Catriona Wright is a writer, editor and teacher based in Toronto. Her first collection of poetry, Table Manners, was published by Véhicule Press in 2017. Her poems have been anthologized in The Next Wave: An Anthology of 21st Century Canadian Poetry and in The Best Canadian Poetry 2015 & 2018. She is the poetry editor for The Puritan and a co-founder of Desert Pets Press, a chapbook press. She teaches technical and creative writing at the University of Toronto. Catriona writes in a variety of forms—from haikus to sonnets to free verse—and often uses personas. She addresses contemporary social and cultural issues in her poems through humour, satire and word play.
Like many teenage girls, I adored Sylvia Plath. I read her poetry and prose feverishly while scribbling poor imitations in my notebook. I also loved Dylan Thomas and could recite "Do Not Go Gentle Into That Good Night" on command. It wasn't all angst and anguish, though. Lewis Carroll was another favourite. Even now whenever I read "Jabberwocky" I'm inspired by the irrepressible joy of the poem's wordplay and rhythms.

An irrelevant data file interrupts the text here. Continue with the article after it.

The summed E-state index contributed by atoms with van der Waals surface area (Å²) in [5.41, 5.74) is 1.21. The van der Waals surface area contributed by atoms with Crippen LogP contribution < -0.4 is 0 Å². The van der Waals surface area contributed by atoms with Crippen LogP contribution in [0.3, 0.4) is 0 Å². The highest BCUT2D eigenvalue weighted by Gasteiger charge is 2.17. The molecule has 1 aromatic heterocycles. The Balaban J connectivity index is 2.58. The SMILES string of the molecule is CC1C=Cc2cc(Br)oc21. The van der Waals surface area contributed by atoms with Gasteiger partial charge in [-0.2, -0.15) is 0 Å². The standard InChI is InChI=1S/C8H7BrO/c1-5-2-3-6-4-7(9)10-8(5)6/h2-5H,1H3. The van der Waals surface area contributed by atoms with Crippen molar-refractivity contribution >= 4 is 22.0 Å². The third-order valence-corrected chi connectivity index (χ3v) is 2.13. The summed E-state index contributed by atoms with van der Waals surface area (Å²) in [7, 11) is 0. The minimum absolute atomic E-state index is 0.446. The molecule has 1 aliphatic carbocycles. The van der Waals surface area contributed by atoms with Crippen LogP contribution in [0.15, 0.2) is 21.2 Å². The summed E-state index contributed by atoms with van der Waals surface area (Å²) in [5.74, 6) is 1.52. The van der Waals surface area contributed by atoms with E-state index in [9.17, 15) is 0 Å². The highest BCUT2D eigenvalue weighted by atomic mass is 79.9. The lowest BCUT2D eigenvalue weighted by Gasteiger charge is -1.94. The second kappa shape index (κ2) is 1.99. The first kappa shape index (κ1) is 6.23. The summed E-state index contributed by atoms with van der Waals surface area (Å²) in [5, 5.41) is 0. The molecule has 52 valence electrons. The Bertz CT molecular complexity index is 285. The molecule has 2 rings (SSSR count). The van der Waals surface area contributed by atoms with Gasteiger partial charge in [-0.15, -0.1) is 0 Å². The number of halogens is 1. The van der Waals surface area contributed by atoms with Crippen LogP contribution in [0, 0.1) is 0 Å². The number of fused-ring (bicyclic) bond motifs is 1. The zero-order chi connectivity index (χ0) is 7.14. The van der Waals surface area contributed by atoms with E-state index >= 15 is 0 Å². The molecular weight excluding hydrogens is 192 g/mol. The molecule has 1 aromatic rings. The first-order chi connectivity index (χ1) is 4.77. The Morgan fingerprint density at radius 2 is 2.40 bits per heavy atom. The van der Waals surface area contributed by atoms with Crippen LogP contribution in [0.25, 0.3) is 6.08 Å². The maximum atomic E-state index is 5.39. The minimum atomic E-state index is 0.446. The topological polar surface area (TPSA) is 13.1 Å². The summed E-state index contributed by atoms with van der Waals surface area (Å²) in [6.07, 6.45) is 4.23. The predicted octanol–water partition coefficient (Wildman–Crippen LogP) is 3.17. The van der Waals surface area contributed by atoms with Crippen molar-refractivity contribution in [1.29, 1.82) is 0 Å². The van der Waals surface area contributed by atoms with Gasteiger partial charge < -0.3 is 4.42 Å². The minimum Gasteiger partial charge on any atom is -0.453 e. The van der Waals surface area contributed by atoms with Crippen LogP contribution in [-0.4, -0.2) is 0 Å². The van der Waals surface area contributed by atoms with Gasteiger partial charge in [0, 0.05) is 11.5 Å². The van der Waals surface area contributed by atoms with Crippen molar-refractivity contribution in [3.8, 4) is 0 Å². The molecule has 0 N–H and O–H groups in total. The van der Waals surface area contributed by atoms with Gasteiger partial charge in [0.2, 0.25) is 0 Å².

I've written poetry since I was around twelve or thirteen years old. I would read poems to my parents — I was particularly proud of a poem I wrote about deep sea divers collecting amber from the ocean floo r— but I was quite secretive about my writing for many years. I'm still not sure I think of myself as “a poet.” The title seems too intimidating and formal. For me writing poetry is a source of play and joy. You don't have to be “a poet” to write poetry.
That’s a tough question. I think different poets have different jobs. Some poets allow us to wallow in the lushness of language; others crack our brains open with surreal imagery; others give us a glimpse of their lived experience in all its complications; others force us to ask tough questions about political and social realities; others renew our sense of wonder by reminding us to be mindful of our surroundings and senses; and others guide us on transcendent or spiritual journeys. Sometimes the same poet can do all these things at once.